R1,R3 = 10K
R2 = 680K (see text)
R4,R5 = 6K8
C1 = see text
C2 = 0.1μF, ceramic
Q1 = 2N3906, or equivalent
IC1 = 4001, or equivalent
D1,D2,D3 = 1N4001, or equivalent
Ry = Relay, 12V
How this delayed turn-on relay switch works:
The 14001 (or 4001) CMOS gate here is used to be a simple digital inverter. Its output is fed to the base of a regular 2N3906 (PNP) transistor, Q1, at the junction of resistor R5 and capacitor C2. The input to IC1 is taken from the junction of the time-controlled potential divider formed by R2 and C1. Before power is applied to the circuit, C1 is fully discharged. Therefore, the inverter input is grounded, and its output equals the positive supply rail; Q1 and RY1 are both off under this circuit condition. When power is applied to the circuit, C1 charges through R2, and the exponentially rising voltage is applied to the input of the CMOS inverter gate.
After a time delay determined by the RC time constant values of C1 and R2, this voltage rises to the threshold value of the CMOS inverter gate. The gate’s output then falls toward zero volts and drives Q1 and relay RY “ON”. The relay then remains on until you remove the power from the circuit. When that occurs, capacitor C1 discharges rapidly through diode D1 and R1, completing the sequence.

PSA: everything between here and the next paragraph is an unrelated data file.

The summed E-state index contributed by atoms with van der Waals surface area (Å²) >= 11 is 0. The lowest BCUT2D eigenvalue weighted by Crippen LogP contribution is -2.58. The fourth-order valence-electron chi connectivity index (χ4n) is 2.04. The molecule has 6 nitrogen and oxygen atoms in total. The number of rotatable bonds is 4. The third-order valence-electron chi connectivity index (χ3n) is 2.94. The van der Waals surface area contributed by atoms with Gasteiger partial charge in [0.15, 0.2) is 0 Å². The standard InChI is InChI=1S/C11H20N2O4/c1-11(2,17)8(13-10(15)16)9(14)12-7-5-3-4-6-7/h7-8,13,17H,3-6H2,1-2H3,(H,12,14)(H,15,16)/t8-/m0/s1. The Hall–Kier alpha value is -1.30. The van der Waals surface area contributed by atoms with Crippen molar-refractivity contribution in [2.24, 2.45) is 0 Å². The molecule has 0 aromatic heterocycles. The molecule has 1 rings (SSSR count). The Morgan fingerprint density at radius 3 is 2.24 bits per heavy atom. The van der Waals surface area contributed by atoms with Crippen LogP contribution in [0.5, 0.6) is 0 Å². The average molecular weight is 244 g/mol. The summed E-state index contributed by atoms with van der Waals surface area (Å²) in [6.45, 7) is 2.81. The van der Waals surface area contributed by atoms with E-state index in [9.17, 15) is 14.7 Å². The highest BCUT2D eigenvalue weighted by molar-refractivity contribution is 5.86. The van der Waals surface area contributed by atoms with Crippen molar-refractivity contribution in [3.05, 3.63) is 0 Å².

By varrying the values of C1 and R2, you will be able to control the time delay of the relay turning on process. The delay is approximately 0.5 seconds for every μF as value for C1. The delay can further be made variable by replacing R2 with a fixed and a variable resistor / potensiometer equal to that of the value of R2. Taken the value for R2 of 680K, it would be a combination of 180K for the fixed resistor in series with a 500K variable trimmer potensiometer. The fixed resistor is necessary so the series range value will be between 180K up to 680K.